The ripening conditions were ideal: no weather incidents, plus great sun and heat allowed the grapes to ripen slowly and gradually. Drawing on the water supply stocked up in the soil in the Spring, on the whole, the vines did not suffer from the lack of rainfall. Consequently, the grape crop was in outstanding health. The winemakers, who played it smart – taking their time before beginning to harvest and making the most of the warm, sunny September weather – harvested healthy, nicely concentrated grapes, rich in sugar.
The first wines tasted in the wineries are extremely promising. "They have the advantages of an early-ripening vintage, without having any of its disadvantages," explained Bertrand Chatelet, Director of Sicarex Beaujolais (Vine & Wine Research Institute). "They're velvety. The wines are going to extract their color and structure thanks to long periods of maceration. They are round and silky, but concentrated and rich. The tannins are subtle and elegant."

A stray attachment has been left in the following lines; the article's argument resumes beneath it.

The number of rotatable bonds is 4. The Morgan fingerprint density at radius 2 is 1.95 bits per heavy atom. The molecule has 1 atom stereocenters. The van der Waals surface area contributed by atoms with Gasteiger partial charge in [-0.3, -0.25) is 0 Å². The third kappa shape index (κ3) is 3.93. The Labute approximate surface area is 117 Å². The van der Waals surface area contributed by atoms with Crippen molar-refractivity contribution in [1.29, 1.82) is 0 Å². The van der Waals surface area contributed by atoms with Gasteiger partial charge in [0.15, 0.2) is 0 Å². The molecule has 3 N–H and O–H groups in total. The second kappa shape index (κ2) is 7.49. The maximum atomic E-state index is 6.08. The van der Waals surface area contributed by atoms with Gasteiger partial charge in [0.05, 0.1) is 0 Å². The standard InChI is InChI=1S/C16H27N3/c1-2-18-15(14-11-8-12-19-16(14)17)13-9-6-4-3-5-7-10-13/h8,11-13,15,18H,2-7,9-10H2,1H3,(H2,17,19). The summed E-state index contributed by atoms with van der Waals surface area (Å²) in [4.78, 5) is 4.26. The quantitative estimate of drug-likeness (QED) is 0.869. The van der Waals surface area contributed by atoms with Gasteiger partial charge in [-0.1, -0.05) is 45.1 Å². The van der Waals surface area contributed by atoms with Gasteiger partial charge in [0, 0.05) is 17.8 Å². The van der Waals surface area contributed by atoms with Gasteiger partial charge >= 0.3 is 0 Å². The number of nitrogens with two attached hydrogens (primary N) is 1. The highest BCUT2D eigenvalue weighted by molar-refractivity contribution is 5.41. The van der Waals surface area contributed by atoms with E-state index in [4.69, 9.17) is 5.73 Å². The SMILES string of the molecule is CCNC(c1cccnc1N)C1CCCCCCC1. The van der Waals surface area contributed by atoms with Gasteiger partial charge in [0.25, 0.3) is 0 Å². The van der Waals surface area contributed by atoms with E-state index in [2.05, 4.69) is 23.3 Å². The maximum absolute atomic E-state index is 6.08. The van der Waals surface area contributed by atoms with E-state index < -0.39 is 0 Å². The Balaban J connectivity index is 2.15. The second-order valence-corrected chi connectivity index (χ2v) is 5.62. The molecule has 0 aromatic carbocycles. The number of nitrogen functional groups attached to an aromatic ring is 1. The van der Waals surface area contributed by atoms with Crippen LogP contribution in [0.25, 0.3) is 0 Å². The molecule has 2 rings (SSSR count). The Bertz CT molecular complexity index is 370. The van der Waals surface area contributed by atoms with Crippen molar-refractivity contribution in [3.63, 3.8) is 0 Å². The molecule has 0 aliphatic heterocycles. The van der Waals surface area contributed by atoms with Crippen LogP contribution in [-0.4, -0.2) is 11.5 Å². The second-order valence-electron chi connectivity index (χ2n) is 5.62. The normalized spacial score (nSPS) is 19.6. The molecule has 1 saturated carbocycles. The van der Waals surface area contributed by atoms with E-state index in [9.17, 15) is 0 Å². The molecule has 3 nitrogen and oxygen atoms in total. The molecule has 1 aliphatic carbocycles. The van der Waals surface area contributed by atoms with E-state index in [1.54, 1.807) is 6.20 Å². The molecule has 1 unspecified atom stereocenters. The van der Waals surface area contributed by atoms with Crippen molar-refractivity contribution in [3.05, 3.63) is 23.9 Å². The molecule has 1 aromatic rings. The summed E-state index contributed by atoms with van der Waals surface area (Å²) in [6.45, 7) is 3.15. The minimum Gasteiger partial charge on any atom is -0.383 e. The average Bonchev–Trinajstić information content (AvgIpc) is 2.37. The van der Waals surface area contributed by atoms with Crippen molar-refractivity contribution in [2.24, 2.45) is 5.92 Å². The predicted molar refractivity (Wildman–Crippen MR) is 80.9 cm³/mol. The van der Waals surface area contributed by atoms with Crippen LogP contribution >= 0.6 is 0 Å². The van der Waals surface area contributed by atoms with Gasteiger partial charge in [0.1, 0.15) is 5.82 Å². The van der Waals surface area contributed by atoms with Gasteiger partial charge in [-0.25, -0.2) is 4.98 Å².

That point of view is shared by Arnaud Chambost, MOF Sommelier 2000, who gave his impressions after his first winery tastings: "The colors are crimson and dense, with dark purple-fuchsia hues. The wines radiate aromas of fleshy black fruit and flowers (peony, lilac), as well as a few hints of spice and licorice. On the palate, the wine combines depth, complexity, elegance and gourmandise. The tannins also have a nice fullness, resulting in aromas that linger nicely. The wines reflect the terroirs well, not only in terms of soil and sun exposure, but also in terms of the Gamay grape variety, whose personality expresses itself in optimal conditions."
Save the date: November 15th you'll have the chance to taste the year’s Beaujolais nouveau, the first sampling of a vintage described by all as "long-awaited and praised in advance".